Poetry | Soft cover | 140 pages | $20
About the Book
This collection includes poems by current and former participants in the poetry sessions at Ingleside retirement community in Washington, DC.
From their instructor:
Getting to know the poets of Ingleside (may their tribes increase) has been a constant source of joy and inspiration for me. As you encounter these stunning poems in a variety of forms as well as in free verse – and the amazing array of subjects – may you be inspired as well.
Bonnie Naradzay, Salon Host
About the Poets
Paul Armington was born in Euclid, OH and lived there until he was 15, when his family moved to Ventura, CA. He did his undergraduate work at Swarthmore College and earned a PhD in Economics from the University of California Berkeley, after a year as a Brookings Fellow, where he examined theory and policy of international trade. Paul started his career at the International Monetary Fund and continued with various organizations in economic research and forecasting, including Wharton Econometric Forecasting Associates. In 1981 he created a foreign exchange advisory service. In the 80s and 90s he worked for the World Bank before retiring in 1999 to co-found WILMA Inc., a private foundation in Washington DC whose focus is on building capacity for leadership and management of development in Africa.
Mona Berman was an actress, playwright, theatrical director and producer as well as a poet. She graduated from Beaver College and earned an MFA in speech and drama from Boston University. A member of Actors’ Equity, Mona performed in movies and on stage and television. Deeply interested in the education of children in the theatrical arts, she was the founder of the Theatre School and Producing Company of Maplewood, NJ and the artistic director of the Children’s Theatre Company. She also wrote several plays, including Interim and Actual Malice, as well as musicals Hello Joe and That Ring in the Center. She was active in philanthropic and community affairs, serving as Chair for the Boston area of the United Fund. She was married for over 50 years to Carroll Zachary Berman, a physician and professor of medicine, and they are survived by their two daughters and their grandchildren.
Thompson Buchanan’s 2011 memoir Mossy Memoir of a Rolling Stone tells the story of his adventures as an intelligence officer in the Foreign Service during the Cold War, but also of his 72-year marriage to the beautiful and charming Nancy. Tom was master of the well-turned phrase and the irresistible sly grin when he delivered a particularly witty line. Tom was a prolific poet and early member of the Ingleside Rock Creek poetry group, where he shared abundant and varied poetry in a wide variety of voices and topics. Tom’s vision and hard work helped create Buchanan’s Brae, a scenic trail in Ingleside’s ravine. The Buchanans are survived by two children who continue their parents’ interest and support for Ingleside activities.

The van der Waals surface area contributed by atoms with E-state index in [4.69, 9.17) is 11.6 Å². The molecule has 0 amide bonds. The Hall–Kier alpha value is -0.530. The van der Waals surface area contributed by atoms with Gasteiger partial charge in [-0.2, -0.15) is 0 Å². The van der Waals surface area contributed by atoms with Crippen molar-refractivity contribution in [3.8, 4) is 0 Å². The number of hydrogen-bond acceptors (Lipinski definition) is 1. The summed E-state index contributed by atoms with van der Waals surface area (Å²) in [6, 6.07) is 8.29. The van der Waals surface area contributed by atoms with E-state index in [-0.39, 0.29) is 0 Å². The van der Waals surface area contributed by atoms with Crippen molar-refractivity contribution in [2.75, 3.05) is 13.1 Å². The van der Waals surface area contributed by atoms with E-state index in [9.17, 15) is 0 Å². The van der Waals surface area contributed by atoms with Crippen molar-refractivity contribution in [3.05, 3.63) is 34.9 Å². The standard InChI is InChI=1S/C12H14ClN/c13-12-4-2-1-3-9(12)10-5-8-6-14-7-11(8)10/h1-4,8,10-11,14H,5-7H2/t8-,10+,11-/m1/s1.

Celia Crawford grew up in Washington DC and graduated from Vassar in 1958. She taught high school English for four years and in 1978 earned an MA in Literature from American University. Celia says, “My family always loved poetry – reading it and writing it, especially occasional verse (birthdays, Christmas, anniversaries). I wrote my first poem when I was five: And then my glass went sailing by/Until the buttons touched the sky. But I had stopped writing poetry for about 75 years by the time I moved to Ingleside. Then I met Bonnie.”
Lynn Wood Dizard was born in Pennsylvania in 1921 to a Presbyterian minister and psychologist. She attended Mt. Holyoke College, where she joined the Navy ROTC. She married Wilson Dizard in 1943 and shortly thereafter became the confidential secretary for the Chairman of the New York City Board of Education, where she worked for six years before Wilson joined the Foreign Service. They served in Turkey, Greece, Pakistan, and Poland. Lynn worked as a columnist for newspapers and, after returning to Washington, taught children in DC as well as ESL to new immigrants. In her later years, she worked with the Institute for Learning in Retirement. Lynn started the tradition of the semi-annual Poetry Reading event at Ingleside many years ago.
Natt Dodge, father of Judy Dodge of Ingleside, was born on Cape Cod in 1900. He studied agronomy at Colorado A&M, where an English teacher, Ms. Waddles, “lit his writing fire.” He credited Ms. Waddles with changing his life. During the Depression he was unemployed and supported himself writing and selling magazine and newspaper articles. After the Depression Natt was hired by the National Park Service for three summers as a seasonal ranger before being assigned to a permanent job at the Grand Canyon. He spent the remainder of his career as a naturalist with the Park Service. He continued to write poetry, one year publishing with his wife a volume of poetry as a Christmas card for family and friends.
Nadine Dutcher worked in international education. She retired from the World Bank and the US Agency for International Development. She has lived in Ingleside at Rock Creek for two years. “Grief ” is her first poem. She wrote it after the death of her partner of 25 years.